Increasingly associated with an unhealthy diet, most Americans now get the bulk of their calories from highly addictive and highly profitable ultra-processed foods (UPFs, aka highly processed foods, or HPFs). A recent study—which, parallel to big pharma, underscores another avenue of greed and corruption targeting our nation’s health—revealed that highly processed foods like potato chips and ice cream are just as addictive as alcohol or nicotine. What makes UPFs so addictive? The main reason is that, with little digestive effort, they deliver fats and carbs to the gut much faster than minimally processed foods. That in itself may not sound so bad, but void of nutritional value, UPFs are so altered that it can often be difficult to recognize the underlying ingredients.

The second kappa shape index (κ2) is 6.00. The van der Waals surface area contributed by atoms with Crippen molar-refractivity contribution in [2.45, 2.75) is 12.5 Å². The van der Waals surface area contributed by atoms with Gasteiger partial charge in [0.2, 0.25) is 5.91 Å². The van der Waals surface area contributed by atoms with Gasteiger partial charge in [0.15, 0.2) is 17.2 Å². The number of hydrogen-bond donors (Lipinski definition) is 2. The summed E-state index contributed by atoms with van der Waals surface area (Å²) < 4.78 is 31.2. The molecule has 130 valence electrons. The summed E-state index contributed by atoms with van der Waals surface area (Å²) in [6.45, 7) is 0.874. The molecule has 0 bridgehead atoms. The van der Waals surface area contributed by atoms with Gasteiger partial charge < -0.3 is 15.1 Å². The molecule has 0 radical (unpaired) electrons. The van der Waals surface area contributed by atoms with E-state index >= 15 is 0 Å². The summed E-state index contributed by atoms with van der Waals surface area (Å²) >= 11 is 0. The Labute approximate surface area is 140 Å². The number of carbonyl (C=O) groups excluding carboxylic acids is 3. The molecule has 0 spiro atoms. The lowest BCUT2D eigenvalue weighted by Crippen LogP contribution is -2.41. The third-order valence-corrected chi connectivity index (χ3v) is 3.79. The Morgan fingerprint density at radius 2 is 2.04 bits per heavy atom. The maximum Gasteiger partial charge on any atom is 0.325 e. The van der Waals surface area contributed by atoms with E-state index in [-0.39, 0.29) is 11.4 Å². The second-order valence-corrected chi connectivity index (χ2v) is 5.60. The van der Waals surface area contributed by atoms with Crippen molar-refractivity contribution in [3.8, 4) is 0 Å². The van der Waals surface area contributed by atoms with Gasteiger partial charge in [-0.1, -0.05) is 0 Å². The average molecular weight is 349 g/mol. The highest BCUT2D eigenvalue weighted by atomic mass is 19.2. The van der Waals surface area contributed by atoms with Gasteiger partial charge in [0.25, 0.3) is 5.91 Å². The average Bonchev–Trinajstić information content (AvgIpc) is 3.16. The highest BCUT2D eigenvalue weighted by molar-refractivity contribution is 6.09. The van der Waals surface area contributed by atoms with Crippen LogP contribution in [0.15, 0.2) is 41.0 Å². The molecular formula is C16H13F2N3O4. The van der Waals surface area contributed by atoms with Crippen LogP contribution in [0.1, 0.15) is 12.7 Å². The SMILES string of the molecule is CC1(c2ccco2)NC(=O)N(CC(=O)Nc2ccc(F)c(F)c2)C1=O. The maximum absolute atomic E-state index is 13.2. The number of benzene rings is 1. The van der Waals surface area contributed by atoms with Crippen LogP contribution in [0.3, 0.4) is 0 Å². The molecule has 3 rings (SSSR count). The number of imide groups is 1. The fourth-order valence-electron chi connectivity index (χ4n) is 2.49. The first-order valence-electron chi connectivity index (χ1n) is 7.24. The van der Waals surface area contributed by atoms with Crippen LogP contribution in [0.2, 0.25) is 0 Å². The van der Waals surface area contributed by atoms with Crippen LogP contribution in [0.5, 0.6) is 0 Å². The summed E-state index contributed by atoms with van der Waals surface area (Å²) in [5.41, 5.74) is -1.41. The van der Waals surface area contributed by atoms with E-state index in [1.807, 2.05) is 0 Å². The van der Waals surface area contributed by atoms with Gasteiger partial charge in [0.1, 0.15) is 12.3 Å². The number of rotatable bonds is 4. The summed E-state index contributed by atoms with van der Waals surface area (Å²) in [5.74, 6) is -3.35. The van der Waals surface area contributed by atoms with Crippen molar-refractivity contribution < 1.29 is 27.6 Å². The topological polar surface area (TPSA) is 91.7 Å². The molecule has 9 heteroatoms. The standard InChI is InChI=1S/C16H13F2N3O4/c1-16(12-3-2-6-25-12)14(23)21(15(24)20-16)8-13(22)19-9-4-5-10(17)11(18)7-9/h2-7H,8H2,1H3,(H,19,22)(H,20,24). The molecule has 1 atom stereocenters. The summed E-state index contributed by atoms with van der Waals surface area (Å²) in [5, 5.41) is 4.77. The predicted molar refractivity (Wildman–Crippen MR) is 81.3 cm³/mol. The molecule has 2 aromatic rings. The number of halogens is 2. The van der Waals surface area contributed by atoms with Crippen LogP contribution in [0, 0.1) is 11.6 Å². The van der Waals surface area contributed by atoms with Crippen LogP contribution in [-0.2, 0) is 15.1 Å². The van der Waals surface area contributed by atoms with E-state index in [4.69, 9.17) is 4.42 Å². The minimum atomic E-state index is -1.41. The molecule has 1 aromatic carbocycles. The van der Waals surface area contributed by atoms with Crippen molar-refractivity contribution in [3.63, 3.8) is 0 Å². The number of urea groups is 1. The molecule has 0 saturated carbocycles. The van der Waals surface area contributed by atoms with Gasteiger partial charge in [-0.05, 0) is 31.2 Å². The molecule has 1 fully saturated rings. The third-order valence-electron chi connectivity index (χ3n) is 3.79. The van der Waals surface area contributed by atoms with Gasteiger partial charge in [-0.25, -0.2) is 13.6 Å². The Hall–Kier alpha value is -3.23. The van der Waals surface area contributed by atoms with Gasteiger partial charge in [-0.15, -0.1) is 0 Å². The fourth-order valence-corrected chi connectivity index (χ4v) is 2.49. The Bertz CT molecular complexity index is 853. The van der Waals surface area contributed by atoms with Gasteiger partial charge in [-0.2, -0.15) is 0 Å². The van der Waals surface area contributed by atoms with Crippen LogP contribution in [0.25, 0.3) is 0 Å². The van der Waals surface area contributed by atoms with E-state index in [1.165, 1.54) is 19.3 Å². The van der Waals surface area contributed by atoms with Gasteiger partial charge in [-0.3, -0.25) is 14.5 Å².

These convenient, affordable, highly profitable, intensely flavored, and aggressively marketed available everywhere foods are essentially “concoctions of concoctions,” as aptly noted by Bee Wilson of The Guardian. They are engineered from ingredients that are already highly refined, such as cheap vegetable oils, heavily refined flours, whey proteins, and sugars, which are then whipped up into a synthetic food that is made appetizing with the help of industrial additives such as emulsifiers, artificial colors, flavors, and preservatives. More often than not, these unsafe foods contain genetically modified ingredients that are laden with pesticides. Noting the difference between minimally processed foods and highly processed foods, infectious disease doctor Dr. Chris van Tulleken explained: